"It's really important for consumers to know this," says Leslie Jordan, senior vice president of product at Realtor.com. People who are hoping to buy a house need to know the true cost of purchasing and maintaining the building, including the cost of insurance and repairing damage. If flooding is a potential problem, Jordan says they should know about it before they make an offer.

Disclosing flood risk for homes that are outside the official floodplain is important. About one-third of federal disaster money paid out to flood survivors goes to people who do not live in designated flood zones.

Jordan says there are things people can do to protect their homes against floods, but first they need to know that they are at risk. "They can elevate their home on stilts," she says. "They can add a sump pump into the basement. They can install a rain garden outside."

The Association of State Floodplain Management warns that people who are trying to mitigate flood risk should not rely solely on the Flood Factor score because the model underestimates flood risk for some properties and overestimates it for others.

Realtor.com also sees flood risk disclosure as a competitive advantage. Jordan says: "The more transparent we can be about these properties — about all the data about them — the more consumers will trust us as a legitimate source to make their home-buying decisions."

Other websites holding off

For other popular real estate websites, such as Zillow, Redfin and Trulia, discussions about publishing flood risk have come up internally, but there are no current plans to follow Realtor.com's lead. Redfin representatives say the site is discussing how to test putting that information on its website.

"There are a number of challenges with that," says Jeff Tucker, an economist at Zillow. "It's something that I think, sooner or later, would be a great feature to include."

Zillow, through its research arm, has run its own analyses about how climate change could take a significant toll on housing nationwide, through both floods and wildfires.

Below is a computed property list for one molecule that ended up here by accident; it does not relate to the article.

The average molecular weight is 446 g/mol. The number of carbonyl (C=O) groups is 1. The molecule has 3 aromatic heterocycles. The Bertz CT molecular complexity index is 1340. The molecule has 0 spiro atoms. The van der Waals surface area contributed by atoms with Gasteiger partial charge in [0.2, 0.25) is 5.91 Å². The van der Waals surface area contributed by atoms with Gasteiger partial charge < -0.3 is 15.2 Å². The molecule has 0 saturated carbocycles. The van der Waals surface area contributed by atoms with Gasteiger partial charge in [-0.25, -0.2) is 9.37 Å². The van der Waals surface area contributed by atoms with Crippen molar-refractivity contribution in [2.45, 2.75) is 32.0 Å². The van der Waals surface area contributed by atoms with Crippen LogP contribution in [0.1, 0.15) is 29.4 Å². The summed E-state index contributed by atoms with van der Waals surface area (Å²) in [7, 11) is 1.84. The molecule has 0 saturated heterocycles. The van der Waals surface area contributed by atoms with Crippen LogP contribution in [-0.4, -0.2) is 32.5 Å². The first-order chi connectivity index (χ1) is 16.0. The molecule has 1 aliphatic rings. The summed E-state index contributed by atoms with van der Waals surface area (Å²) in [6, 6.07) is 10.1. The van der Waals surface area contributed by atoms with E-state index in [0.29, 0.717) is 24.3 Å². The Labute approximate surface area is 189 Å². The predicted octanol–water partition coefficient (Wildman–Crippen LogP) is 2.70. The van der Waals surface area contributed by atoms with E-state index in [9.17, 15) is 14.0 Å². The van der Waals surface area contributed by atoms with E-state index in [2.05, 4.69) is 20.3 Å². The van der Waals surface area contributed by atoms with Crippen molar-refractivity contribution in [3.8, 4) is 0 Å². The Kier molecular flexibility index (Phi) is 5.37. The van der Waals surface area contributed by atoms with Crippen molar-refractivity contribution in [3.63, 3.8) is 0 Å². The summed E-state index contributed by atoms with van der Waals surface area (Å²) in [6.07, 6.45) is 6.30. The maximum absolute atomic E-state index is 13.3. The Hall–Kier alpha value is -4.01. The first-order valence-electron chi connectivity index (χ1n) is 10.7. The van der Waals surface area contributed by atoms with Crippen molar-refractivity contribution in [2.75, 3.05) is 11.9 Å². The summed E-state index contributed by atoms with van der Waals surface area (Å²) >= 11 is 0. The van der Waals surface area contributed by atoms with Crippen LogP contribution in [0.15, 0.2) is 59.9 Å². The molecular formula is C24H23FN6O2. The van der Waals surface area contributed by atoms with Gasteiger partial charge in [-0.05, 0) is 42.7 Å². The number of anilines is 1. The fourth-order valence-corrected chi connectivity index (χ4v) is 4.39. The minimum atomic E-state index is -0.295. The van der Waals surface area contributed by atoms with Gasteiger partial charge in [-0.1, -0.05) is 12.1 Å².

"Hundreds of billions of dollars — just a tremendous amount of real estate at risk, primarily from coastal flooding, for instance," Tucker says.

Redfin has also done surveys showing that three-quarters of its buyers want information about natural disasters before purchasing a home.

"We don't want the lack of information to result in millions of dollars of overspending on housing," says Taylor Marr, lead economist at Redfin. "This is especially true, some preliminary research has found, in low-income minorities."

Still, the real estate websites say if they share flood risk, they expect pushback from home sellers who are concerned that it makes their home less desirable.

"We need to be very careful about how we provide information," Marr says. "Could this actually reduce the value of this existing homeowner and essentially take away a lot of their net worth?"

Marr says that in a competitive market, Redfin wouldn't want flood risk to crowd out the information that's most heavily used by prospective buyers.

"If we made the whole front page just about flood risk, they might not be as easily able to navigate how long the commute is, for example," Marr says.

Jordan, of Realtor.com, says her team did "extensive user testing" to figure out how to present flood risk information. In the end, they decided to put both the FEMA risk designation and the private flood risk score near the top of the listing. People who click on it get more detailed information about what the flood risk means.

Jordan also points out that anyone can look up a property's flood risk on First Street's website, which means that information could be part of real estate transactions whether current homeowners know about it or not. "The data is going to be figured out at some point," she says. "It's better that it be disclosed at the beginning."

Copyright 2021 NPR. To see more, visit https://www.npr.org.

Rebecca Hersher (she/her) is a reporter on NPR's Science Desk, where she reports on outbreaks, natural disasters, and environmental and health research. Since coming to NPR in 2011, she has covered the Ebola outbreak in West Africa, embedded with the Afghan army after the American combat mission ended, and reported on floods and hurricanes in the U.S. She's also reported on research about puppies. Before her work on the Science Desk, she was a producer for NPR's Weekend All Things Considered in Los Angeles.
Lauren Sommer covers climate change for NPR's Science Desk, from the scientists on the front lines of documenting the warming climate to the way those changes are reshaping communities and ecosystems around the world.